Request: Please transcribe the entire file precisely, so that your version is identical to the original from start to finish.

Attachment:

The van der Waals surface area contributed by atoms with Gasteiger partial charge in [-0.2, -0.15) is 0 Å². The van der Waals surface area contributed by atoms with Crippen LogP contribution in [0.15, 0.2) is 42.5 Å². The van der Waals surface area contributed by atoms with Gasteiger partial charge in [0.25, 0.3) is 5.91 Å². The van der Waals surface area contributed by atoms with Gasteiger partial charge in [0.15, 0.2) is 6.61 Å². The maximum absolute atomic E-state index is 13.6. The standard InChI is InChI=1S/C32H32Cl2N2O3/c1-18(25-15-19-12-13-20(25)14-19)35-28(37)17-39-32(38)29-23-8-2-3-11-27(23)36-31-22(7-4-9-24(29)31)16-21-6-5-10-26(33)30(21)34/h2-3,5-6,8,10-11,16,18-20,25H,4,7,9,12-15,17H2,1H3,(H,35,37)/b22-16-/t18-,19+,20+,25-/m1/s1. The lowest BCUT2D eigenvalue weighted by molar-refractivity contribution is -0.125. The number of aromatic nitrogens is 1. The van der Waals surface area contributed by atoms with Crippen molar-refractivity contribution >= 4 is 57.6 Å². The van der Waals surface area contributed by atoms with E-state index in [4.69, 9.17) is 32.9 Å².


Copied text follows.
The van der Waals surface area contributed by atoms with Gasteiger partial charge in [-0.2, -0.15) is 0 Å². The van der Waals surface area contributed by atoms with Crippen LogP contribution in [0.15, 0.2) is 42.5 Å². The van der Waals surface area contributed by atoms with Gasteiger partial charge in [0.25, 0.3) is 5.91 Å². The van der Waals surface area contributed by atoms with Gasteiger partial charge in [0.15, 0.2) is 6.61 Å². The maximum absolute atomic E-state index is 13.6. The standard InChI is InChI=1S/C32H32Cl2N2O3/c1-18(25-15-19-12-13-20(25)14-19)35-28(37)17-39-32(38)29-23-8-2-3-11-27(23)36-31-22(7-4-9-24(29)31)16-21-6-5-10-26(33)30(21)34/h2-3,5-6,8,10-11,16,18-20,25H,4,7,9,12-15,17H2,1H3,(H,35,37)/b22-16-/t18-,19+,20+,25-/m1/s1. The lowest BCUT2D eigenvalue weighted by molar-refractivity contribution is -0.125. The number of aromatic nitrogens is 1. The van der Waals surface area contributed by atoms with Crippen molar-refractivity contribution >= 4 is 57.6 Å². The van der Waals surface area contributed by atoms with E-state index in [4.69, 9.17) is 32.9 Å².